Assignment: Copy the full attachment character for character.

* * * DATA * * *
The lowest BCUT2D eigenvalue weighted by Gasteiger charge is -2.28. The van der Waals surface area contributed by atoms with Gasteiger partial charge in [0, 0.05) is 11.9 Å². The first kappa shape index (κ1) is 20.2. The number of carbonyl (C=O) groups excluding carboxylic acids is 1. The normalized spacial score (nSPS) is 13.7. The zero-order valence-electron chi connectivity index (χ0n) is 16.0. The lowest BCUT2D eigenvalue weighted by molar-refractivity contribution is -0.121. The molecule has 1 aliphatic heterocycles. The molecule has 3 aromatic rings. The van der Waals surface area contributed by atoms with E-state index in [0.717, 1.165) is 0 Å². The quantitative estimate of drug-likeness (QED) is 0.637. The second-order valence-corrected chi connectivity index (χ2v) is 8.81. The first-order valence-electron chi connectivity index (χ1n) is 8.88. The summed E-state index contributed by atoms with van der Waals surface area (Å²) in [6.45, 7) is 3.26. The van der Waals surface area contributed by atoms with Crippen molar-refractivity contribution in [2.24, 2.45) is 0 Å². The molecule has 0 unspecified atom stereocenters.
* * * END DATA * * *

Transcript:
The lowest BCUT2D eigenvalue weighted by Gasteiger charge is -2.28. The van der Waals surface area contributed by atoms with Gasteiger partial charge in [0, 0.05) is 11.9 Å². The first kappa shape index (κ1) is 20.2. The number of carbonyl (C=O) groups excluding carboxylic acids is 1. The normalized spacial score (nSPS) is 13.7. The zero-order valence-electron chi connectivity index (χ0n) is 16.0. The lowest BCUT2D eigenvalue weighted by molar-refractivity contribution is -0.121. The molecule has 1 aliphatic heterocycles. The molecule has 3 aromatic rings. The van der Waals surface area contributed by atoms with E-state index in [0.717, 1.165) is 0 Å². The quantitative estimate of drug-likeness (QED) is 0.637. The second-order valence-corrected chi connectivity index (χ2v) is 8.81. The first-order valence-electron chi connectivity index (χ1n) is 8.88. The summed E-state index contributed by atoms with van der Waals surface area (Å²) in [6.45, 7) is 3.26. The van der Waals surface area contributed by atoms with Crippen molar-refractivity contribution in [2.24, 2.45) is 0 Å². The molecule has 0 unspecified atom stereocenters.